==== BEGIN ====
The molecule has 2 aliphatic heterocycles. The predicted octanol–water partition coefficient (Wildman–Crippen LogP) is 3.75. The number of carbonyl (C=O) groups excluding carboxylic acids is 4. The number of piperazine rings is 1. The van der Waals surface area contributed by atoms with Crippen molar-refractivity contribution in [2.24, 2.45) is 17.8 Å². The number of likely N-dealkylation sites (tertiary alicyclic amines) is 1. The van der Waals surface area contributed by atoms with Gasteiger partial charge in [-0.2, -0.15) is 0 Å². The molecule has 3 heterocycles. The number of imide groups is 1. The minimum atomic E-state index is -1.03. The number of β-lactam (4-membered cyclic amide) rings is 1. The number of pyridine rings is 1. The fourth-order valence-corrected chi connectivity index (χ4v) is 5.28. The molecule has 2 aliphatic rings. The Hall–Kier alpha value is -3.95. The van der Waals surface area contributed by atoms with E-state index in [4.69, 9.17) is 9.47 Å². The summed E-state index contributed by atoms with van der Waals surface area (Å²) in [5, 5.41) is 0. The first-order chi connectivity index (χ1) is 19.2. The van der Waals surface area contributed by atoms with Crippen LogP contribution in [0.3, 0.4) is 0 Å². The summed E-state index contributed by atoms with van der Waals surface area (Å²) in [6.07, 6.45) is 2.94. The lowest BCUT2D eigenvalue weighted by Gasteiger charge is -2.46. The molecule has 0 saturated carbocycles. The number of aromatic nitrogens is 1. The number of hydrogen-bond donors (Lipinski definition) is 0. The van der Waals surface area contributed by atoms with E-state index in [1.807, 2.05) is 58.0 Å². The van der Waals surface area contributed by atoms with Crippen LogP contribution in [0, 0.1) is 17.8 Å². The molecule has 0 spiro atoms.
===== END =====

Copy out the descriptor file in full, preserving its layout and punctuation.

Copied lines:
The molecule has 2 aliphatic heterocycles. The predicted octanol–water partition coefficient (Wildman–Crippen LogP) is 3.75. The number of carbonyl (C=O) groups excluding carboxylic acids is 4. The number of piperazine rings is 1. The van der Waals surface area contributed by atoms with Crippen molar-refractivity contribution in [2.24, 2.45) is 17.8 Å². The number of likely N-dealkylation sites (tertiary alicyclic amines) is 1. The van der Waals surface area contributed by atoms with Gasteiger partial charge in [-0.2, -0.15) is 0 Å². The molecule has 3 heterocycles. The number of imide groups is 1. The minimum atomic E-state index is -1.03. The number of β-lactam (4-membered cyclic amide) rings is 1. The number of pyridine rings is 1. The fourth-order valence-corrected chi connectivity index (χ4v) is 5.28. The molecule has 2 aliphatic rings. The Hall–Kier alpha value is -3.95. The van der Waals surface area contributed by atoms with E-state index in [4.69, 9.17) is 9.47 Å². The summed E-state index contributed by atoms with van der Waals surface area (Å²) in [5, 5.41) is 0. The first-order chi connectivity index (χ1) is 19.2. The van der Waals surface area contributed by atoms with Crippen LogP contribution in [0.3, 0.4) is 0 Å². The summed E-state index contributed by atoms with van der Waals surface area (Å²) in [6.07, 6.45) is 2.94. The lowest BCUT2D eigenvalue weighted by Gasteiger charge is -2.46. The molecule has 0 saturated carbocycles. The number of aromatic nitrogens is 1. The number of hydrogen-bond donors (Lipinski definition) is 0. The van der Waals surface area contributed by atoms with E-state index in [1.807, 2.05) is 58.0 Å². The van der Waals surface area contributed by atoms with Crippen LogP contribution in [0, 0.1) is 17.8 Å². The molecule has 0 spiro atoms.